Dr. Prakash Chandra Patnaik, 1976 batch B. E. in Metallurgy has been appointed to the Research Technology Organisation (RTO) of NATO and to the Applied Vehicle Technology (AVT) Panel. He is the Director of the Institute of Aerospace Research (IAR) of the National Research Council Canada where he is also the Chief Defence Scientist of IAR-NRC. In July 2009 he has received the fellowship of the Canadian Academy of Engineering. Sri C. P. Gurnani of the 1981 batch of Chemical Engineering currently heading Tech Mahindra international operations has been appointed as the CEO of Mahindra Satyam. Dr. Surya Mohapatra, a 1971 graduate in Electrical Engineering CEO of Quest Diagnostics USA has secured the fifth position in the Forbes list of most successful CEOs of the world. Prof. Barada Kanta Mishra (B.E. Metallurgical Engineering 1981), Director Institute of Minerals and Materials Technology Bhubaneswar and Dr. N. Srikanth (B.E. Metallurgical Engineering 1982) Director of National Metallurgical Laboratory Jamshedpur have provided leadership to CSIR, one of the world‘s largest scientific organisations.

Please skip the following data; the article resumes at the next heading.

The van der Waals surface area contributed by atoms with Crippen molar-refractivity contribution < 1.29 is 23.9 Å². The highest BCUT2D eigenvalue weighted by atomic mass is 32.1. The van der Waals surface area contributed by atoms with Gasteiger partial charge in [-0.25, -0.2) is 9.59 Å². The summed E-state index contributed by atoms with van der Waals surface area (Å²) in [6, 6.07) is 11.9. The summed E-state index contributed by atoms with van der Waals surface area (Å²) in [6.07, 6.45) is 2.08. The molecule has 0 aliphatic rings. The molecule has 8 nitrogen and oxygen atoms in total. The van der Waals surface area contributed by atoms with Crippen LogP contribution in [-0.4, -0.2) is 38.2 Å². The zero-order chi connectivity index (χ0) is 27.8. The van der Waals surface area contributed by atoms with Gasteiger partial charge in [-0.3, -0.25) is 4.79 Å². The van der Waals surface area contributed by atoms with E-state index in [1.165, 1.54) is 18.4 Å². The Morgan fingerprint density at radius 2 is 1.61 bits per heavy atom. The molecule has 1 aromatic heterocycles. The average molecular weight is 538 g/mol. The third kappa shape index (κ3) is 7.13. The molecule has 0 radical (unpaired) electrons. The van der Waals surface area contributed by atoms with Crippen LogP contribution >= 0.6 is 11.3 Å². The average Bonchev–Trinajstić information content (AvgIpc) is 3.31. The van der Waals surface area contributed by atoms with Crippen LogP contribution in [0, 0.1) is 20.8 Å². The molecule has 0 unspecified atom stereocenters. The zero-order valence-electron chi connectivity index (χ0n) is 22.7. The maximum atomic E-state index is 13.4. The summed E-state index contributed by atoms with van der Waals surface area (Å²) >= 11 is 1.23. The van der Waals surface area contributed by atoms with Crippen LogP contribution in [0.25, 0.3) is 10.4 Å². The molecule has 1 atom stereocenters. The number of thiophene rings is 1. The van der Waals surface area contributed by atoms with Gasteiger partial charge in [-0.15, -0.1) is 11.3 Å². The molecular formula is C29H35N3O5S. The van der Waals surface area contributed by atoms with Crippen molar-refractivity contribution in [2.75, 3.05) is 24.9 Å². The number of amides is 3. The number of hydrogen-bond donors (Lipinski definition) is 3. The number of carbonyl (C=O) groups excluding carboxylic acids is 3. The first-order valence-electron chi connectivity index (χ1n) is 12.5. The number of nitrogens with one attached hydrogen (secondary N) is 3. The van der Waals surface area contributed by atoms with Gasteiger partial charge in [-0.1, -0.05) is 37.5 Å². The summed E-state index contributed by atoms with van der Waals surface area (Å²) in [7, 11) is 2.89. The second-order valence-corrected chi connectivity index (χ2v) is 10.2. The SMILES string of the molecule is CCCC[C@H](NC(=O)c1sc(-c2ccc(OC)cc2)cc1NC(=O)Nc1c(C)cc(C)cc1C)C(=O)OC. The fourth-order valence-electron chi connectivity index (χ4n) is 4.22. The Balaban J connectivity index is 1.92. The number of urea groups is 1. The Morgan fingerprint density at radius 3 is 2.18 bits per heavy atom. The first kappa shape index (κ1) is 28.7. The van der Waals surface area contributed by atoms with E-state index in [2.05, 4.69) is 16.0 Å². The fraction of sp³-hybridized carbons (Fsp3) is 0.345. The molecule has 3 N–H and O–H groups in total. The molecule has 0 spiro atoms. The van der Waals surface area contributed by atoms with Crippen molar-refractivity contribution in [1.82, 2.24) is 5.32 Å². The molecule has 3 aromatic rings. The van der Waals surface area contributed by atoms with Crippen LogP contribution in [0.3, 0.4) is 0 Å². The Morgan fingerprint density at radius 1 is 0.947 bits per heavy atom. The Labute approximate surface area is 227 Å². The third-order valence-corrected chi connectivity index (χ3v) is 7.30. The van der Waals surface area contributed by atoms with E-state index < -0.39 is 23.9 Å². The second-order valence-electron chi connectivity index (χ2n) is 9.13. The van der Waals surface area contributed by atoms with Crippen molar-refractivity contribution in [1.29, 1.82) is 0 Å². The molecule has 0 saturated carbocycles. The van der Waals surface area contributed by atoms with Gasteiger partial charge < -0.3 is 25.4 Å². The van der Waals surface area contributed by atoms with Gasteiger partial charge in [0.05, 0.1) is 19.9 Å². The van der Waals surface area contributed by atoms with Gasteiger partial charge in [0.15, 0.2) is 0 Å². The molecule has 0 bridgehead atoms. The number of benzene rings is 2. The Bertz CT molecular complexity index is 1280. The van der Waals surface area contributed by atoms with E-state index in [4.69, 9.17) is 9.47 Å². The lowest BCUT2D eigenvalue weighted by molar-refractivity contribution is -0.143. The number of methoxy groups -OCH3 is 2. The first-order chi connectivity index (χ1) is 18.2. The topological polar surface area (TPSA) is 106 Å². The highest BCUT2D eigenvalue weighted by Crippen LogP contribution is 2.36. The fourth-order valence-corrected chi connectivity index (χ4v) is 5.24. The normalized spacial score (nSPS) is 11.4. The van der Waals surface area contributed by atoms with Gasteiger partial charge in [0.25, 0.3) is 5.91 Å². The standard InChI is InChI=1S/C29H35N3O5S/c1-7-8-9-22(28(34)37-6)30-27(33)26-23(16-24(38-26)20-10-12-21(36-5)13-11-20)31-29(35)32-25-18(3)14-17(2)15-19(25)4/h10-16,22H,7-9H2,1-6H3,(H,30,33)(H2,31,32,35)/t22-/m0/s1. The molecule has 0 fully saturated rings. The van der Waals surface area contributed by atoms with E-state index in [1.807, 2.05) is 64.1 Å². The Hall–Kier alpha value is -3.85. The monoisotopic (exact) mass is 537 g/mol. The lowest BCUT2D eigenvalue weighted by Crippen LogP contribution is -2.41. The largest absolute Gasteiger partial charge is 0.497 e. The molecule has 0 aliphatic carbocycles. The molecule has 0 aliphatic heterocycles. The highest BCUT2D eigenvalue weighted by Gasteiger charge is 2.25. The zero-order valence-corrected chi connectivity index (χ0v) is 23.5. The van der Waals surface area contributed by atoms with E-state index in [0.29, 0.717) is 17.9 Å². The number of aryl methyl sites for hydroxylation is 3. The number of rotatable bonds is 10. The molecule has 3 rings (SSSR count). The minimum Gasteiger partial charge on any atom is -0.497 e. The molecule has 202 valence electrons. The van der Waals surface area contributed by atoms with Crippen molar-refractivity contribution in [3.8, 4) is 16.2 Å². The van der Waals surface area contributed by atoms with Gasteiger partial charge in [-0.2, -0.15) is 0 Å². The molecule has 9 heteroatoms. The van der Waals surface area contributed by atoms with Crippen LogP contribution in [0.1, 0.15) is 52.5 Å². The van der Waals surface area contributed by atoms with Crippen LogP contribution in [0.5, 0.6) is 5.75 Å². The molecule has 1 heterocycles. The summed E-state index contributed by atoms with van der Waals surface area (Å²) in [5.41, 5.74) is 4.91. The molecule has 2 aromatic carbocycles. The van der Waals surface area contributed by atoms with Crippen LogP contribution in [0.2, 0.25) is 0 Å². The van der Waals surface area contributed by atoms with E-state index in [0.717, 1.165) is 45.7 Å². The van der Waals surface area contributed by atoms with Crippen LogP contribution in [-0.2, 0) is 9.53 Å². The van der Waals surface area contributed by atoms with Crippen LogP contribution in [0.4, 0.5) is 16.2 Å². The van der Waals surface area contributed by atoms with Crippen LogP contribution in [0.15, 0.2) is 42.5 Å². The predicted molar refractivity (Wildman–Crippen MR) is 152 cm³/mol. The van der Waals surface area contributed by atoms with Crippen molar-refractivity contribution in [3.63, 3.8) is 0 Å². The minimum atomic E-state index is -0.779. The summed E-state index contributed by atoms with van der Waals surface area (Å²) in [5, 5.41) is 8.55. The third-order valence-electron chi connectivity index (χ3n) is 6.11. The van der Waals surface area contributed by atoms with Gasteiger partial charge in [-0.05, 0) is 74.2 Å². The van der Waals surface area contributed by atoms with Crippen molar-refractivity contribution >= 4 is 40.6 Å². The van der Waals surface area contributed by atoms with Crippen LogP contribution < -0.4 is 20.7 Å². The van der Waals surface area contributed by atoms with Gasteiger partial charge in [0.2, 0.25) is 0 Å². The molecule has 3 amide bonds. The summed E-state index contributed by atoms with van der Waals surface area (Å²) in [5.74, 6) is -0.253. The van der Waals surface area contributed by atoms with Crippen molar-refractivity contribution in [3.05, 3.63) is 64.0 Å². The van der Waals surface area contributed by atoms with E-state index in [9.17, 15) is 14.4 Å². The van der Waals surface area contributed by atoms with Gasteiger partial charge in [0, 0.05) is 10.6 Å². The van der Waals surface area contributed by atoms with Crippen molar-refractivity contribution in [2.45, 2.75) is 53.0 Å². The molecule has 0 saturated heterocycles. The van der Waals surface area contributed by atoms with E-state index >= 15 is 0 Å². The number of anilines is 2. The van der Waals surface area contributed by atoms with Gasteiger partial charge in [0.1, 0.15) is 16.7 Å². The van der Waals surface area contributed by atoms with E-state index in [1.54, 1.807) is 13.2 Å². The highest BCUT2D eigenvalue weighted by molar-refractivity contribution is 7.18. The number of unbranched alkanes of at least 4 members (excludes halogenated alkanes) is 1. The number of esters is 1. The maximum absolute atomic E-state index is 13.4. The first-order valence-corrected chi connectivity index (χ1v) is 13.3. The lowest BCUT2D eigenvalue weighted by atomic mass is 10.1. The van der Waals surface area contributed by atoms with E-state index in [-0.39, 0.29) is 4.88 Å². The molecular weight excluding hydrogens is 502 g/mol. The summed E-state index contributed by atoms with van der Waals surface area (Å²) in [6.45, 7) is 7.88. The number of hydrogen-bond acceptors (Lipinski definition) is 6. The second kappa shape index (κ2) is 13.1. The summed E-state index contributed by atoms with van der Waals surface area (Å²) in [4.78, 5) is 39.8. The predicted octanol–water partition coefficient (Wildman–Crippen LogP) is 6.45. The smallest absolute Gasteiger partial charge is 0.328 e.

Dr. Ajay Kumar Agarwal, a metallurgical engineer of the class of 1989 has received the "National Technology Award-2009", Singapore‘s highest honour to outstanding research scientists and engineers for pioneering a novel transistor architecture and a new class of electronic bio sensors based on Silicon nanowires.